Potential Hot Spots: Zimbabwe



Items About Areas That Could Break Out Into War

May 11, 2006: In Zimbabwe, Operation Maguta is failing. This is a government "emergency agriculture plan" that put the military in charge of farms and food. Among other things, the military was in charge of maize (corn) production. However, the food crisis has only gotten worse.

There is growing unrest. On May 8, eighteen students at Bindura University were beaten and then arrested by police. One student was seriously injured. The students were holding a demonstration to protest a rise in student fees ( by 1000 percent.) The Zimbabwean government believes university student groups are potential hot beds of opposition to the regime. On May 4, 48 students were arrested in Harare because a poster featuring dictator Robert Mugabe was "vandalized" at the student meeting. Also on May 4, approximately 100 women student protestors in Bulawayo were arrested for protesting the fee hikes. Most of these women were released on May 5. Zimbabwean students object to more than educational fee increases. Unemployment is high in Zimbabwe (by some estimates 70 percent of the potential work force).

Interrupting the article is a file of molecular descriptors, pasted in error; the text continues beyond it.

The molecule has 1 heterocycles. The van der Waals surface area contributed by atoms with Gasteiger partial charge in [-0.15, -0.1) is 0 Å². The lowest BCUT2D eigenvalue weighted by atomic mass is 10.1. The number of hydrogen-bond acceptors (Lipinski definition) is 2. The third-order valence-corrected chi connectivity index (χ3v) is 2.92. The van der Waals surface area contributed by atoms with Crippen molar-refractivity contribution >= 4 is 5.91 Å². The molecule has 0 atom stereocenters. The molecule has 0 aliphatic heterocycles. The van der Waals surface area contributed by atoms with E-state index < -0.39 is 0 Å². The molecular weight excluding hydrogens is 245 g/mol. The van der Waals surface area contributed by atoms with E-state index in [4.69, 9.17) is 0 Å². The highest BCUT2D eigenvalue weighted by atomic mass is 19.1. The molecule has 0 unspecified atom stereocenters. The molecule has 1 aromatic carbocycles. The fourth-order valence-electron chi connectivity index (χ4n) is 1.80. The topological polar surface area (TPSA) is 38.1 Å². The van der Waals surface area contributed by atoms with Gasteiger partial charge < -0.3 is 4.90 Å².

In response to the growing unrest, the government has bought some coup insurance. Government workers and the military have gotten a big raise in pay. Some civil servant and military salaries were increased by 300 percent. Zimbabwe has been experiencing run-away inflation (in March it hit an annual rate of 900 percent). Even the lower ranks in the military received a significant boost. Junior enlisted troops are now paid about $260 a month, which is a very high salary by Zimbabwean standards. The "average income" for a family is supposedly between $100 and $150, though that may be optimistic. Dictator Robert Mugabe wants to insure the military's loyalty. Increasing the military's pay is one way to do it.


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